It’s been a while since I last wrote, in the meantime my head has been filled with new systems, many acronyms, and more knowledge than I actually need to know but which hovers at the periphery of my vision, a teetering tower of figures and facts poised precariously waiting for my brain to freeze up.
This is pleasantly offset by the relaxing atmosphere and access to the internet when I manage to get in early. This is, naturally, complicated by the fact that I have been firing off emails to all manner of accounts with blog post drafts and am now confused with where all the different parts are.
To sum up, normal service will be resumed soon. In other news, I had my hair cut so now I don’t resemble a homeless Belgian man, and have recently discovered the delights of Korean drama, of which soon there will be a review, once I finish it. Visiting your blogs will happen soon as well, the usual assurances apply.
Although the summer has had a less than stellar start, with plenty of wind and rain, there is always something to warm the heart and in this instance, aside from being back in the Motherland, its reacquainting myself with those books that didn’t make the journey to Ph with me but were stored carefully away for my return.
A fine selection of eclectic works I am sure you will agree, and just as many were lurking out of shot so there will be some surprises too. It’s an exciting time and with the weekend here I am looking forward to plunging into something either new to me or nostalgic, and most importantly not yet reviewed.
The universe is overwhelmingly made up of things that cannot be seen. In fact, the stars, planets and galaxies that can be detected make up only 4 percent of the universe, according to astronomers. The other 96 percent is made up of substances that cannot be seen or easily comprehended – but how can it be possible when one father-to-be’s universe revealed his 100 percent to us?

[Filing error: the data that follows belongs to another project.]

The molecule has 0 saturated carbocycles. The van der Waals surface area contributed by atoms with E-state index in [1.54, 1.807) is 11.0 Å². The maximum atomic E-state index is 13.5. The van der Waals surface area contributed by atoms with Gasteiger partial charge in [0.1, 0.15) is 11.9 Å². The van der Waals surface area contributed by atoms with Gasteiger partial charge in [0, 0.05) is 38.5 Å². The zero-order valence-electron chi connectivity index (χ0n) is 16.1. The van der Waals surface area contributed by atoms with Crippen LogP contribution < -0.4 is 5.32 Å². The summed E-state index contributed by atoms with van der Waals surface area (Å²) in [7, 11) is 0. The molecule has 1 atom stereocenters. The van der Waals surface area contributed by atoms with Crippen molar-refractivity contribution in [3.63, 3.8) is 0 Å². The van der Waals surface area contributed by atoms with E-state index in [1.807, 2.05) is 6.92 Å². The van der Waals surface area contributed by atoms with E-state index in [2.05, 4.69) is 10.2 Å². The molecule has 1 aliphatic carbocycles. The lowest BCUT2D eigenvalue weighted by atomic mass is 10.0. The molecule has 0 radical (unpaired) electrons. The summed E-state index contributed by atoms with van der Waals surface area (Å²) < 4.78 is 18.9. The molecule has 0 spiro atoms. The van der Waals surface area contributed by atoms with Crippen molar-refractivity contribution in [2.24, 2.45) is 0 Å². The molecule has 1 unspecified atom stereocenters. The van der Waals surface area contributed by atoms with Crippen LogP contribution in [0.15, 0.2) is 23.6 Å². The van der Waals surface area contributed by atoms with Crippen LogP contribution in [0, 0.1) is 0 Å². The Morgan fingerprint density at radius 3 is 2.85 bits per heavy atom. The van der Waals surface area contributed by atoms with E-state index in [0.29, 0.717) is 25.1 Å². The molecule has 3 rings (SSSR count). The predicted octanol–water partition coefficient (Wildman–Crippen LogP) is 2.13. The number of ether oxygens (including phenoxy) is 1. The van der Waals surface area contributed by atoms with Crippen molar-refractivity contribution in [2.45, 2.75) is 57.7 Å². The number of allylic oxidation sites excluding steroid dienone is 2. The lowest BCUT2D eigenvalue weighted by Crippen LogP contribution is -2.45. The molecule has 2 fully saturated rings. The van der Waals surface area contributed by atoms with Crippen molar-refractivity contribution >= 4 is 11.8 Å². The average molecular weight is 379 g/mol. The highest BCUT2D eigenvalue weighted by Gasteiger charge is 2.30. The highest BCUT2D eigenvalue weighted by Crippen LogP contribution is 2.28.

It’s his first father’s day! I know that some people won’t consider that you are already a father when the baby is not yet born but I do.
Today, I want to honor and thank the man who gave his entire universe to me and the people (and dogs) that I love. To my best friend, my husband, and father of my baby, thank you for giving all that you can for me and our baby (fur babies: Rambo, Rexie, Claire, Hurley, and Sawyer)…
Today I came across an email with the title, How many poems do you write? Quality vs Quantity. As a moderately interesting subject heading it seemed worth a couple of minutes perusal as an accompaniment to my breakfast of coffee and pandesal.
The email asked if poets and readers favour the raw poem as first written, or an edited version, which may be technically better but dilutes some of the immediacy of the original writing.
It then went on to mention that a question often asked is how do I get published in the print journals? The short and underwhelming response to that bein; nobody really knows, its all subjective, people on blogs and websites won’t be judging to anything like the same criteria as journals.